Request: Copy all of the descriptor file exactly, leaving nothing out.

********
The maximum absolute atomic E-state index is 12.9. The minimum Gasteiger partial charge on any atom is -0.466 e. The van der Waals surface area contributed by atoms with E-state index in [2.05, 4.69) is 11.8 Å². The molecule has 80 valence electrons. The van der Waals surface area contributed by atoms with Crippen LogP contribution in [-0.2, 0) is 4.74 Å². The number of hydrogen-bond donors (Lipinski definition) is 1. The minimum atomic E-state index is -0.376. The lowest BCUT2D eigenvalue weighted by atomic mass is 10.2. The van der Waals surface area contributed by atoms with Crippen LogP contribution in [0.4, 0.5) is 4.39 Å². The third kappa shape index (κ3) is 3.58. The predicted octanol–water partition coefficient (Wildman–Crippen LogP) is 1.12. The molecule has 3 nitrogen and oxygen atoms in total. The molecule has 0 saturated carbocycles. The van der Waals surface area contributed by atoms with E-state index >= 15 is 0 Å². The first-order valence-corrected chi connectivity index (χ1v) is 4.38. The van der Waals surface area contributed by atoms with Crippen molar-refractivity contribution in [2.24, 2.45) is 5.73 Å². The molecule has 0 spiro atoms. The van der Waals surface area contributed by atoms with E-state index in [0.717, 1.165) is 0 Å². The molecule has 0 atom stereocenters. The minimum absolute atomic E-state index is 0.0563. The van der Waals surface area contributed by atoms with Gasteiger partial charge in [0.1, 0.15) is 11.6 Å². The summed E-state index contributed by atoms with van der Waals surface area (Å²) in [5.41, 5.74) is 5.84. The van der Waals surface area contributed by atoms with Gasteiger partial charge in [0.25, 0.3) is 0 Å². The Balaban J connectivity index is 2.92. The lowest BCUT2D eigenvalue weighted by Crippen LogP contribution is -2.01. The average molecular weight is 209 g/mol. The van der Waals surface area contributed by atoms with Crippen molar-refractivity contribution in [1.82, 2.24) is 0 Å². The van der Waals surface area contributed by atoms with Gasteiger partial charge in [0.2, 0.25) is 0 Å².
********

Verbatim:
The maximum absolute atomic E-state index is 12.9. The minimum Gasteiger partial charge on any atom is -0.466 e. The van der Waals surface area contributed by atoms with E-state index in [2.05, 4.69) is 11.8 Å². The molecule has 80 valence electrons. The van der Waals surface area contributed by atoms with Crippen LogP contribution in [-0.2, 0) is 4.74 Å². The number of hydrogen-bond donors (Lipinski definition) is 1. The minimum atomic E-state index is -0.376. The lowest BCUT2D eigenvalue weighted by atomic mass is 10.2. The van der Waals surface area contributed by atoms with Crippen LogP contribution in [0.4, 0.5) is 4.39 Å². The third kappa shape index (κ3) is 3.58. The predicted octanol–water partition coefficient (Wildman–Crippen LogP) is 1.12. The molecule has 3 nitrogen and oxygen atoms in total. The molecule has 0 saturated carbocycles. The van der Waals surface area contributed by atoms with E-state index >= 15 is 0 Å². The first-order valence-corrected chi connectivity index (χ1v) is 4.38. The van der Waals surface area contributed by atoms with Crippen molar-refractivity contribution in [2.24, 2.45) is 5.73 Å². The molecule has 0 spiro atoms. The van der Waals surface area contributed by atoms with E-state index in [0.717, 1.165) is 0 Å². The molecule has 0 atom stereocenters. The minimum absolute atomic E-state index is 0.0563. The van der Waals surface area contributed by atoms with Gasteiger partial charge in [0.1, 0.15) is 11.6 Å². The summed E-state index contributed by atoms with van der Waals surface area (Å²) in [5.41, 5.74) is 5.84. The van der Waals surface area contributed by atoms with Gasteiger partial charge in [0.25, 0.3) is 0 Å². The Balaban J connectivity index is 2.92. The lowest BCUT2D eigenvalue weighted by Crippen LogP contribution is -2.01. The average molecular weight is 209 g/mol. The van der Waals surface area contributed by atoms with Crippen molar-refractivity contribution in [1.82, 2.24) is 0 Å². The van der Waals surface area contributed by atoms with Gasteiger partial charge in [0.2, 0.25) is 0 Å².